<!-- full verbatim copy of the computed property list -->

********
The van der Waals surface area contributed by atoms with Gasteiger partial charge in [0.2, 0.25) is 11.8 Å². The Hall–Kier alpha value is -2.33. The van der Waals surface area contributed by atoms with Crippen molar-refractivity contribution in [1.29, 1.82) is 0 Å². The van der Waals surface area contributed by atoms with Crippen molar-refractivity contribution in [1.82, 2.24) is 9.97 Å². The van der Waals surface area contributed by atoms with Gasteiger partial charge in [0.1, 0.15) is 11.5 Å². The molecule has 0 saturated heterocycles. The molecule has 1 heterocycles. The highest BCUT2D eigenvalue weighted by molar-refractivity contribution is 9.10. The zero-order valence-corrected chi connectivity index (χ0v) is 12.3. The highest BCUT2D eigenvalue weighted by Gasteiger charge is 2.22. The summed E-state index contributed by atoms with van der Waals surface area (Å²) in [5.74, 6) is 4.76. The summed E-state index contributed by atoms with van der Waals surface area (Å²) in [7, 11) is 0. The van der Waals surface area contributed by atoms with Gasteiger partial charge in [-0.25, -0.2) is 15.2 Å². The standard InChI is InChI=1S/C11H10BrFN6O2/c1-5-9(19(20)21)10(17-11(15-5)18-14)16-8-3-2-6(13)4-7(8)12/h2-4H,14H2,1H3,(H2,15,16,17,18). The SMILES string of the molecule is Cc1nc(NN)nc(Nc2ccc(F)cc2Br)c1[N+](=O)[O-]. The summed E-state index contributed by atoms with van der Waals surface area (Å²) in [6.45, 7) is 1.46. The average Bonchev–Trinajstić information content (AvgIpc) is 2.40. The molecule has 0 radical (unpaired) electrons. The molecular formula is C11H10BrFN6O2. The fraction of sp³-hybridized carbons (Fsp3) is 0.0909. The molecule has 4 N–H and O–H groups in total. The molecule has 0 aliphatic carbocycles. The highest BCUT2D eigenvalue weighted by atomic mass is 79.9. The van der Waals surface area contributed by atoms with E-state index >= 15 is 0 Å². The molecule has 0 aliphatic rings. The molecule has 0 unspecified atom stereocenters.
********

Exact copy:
The van der Waals surface area contributed by atoms with Gasteiger partial charge in [0.2, 0.25) is 11.8 Å². The Hall–Kier alpha value is -2.33. The van der Waals surface area contributed by atoms with Crippen molar-refractivity contribution in [1.29, 1.82) is 0 Å². The van der Waals surface area contributed by atoms with Crippen molar-refractivity contribution in [1.82, 2.24) is 9.97 Å². The van der Waals surface area contributed by atoms with Gasteiger partial charge in [0.1, 0.15) is 11.5 Å². The molecule has 0 saturated heterocycles. The molecule has 1 heterocycles. The highest BCUT2D eigenvalue weighted by molar-refractivity contribution is 9.10. The zero-order valence-corrected chi connectivity index (χ0v) is 12.3. The highest BCUT2D eigenvalue weighted by Gasteiger charge is 2.22. The summed E-state index contributed by atoms with van der Waals surface area (Å²) in [5.74, 6) is 4.76. The summed E-state index contributed by atoms with van der Waals surface area (Å²) in [7, 11) is 0. The van der Waals surface area contributed by atoms with Gasteiger partial charge in [-0.25, -0.2) is 15.2 Å². The standard InChI is InChI=1S/C11H10BrFN6O2/c1-5-9(19(20)21)10(17-11(15-5)18-14)16-8-3-2-6(13)4-7(8)12/h2-4H,14H2,1H3,(H2,15,16,17,18). The SMILES string of the molecule is Cc1nc(NN)nc(Nc2ccc(F)cc2Br)c1[N+](=O)[O-]. The summed E-state index contributed by atoms with van der Waals surface area (Å²) in [6.45, 7) is 1.46. The average Bonchev–Trinajstić information content (AvgIpc) is 2.40. The molecule has 0 radical (unpaired) electrons. The molecular formula is C11H10BrFN6O2. The fraction of sp³-hybridized carbons (Fsp3) is 0.0909. The molecule has 4 N–H and O–H groups in total. The molecule has 0 aliphatic carbocycles. The highest BCUT2D eigenvalue weighted by atomic mass is 79.9. The van der Waals surface area contributed by atoms with E-state index >= 15 is 0 Å². The molecule has 0 aliphatic rings. The molecule has 0 unspecified atom stereocenters.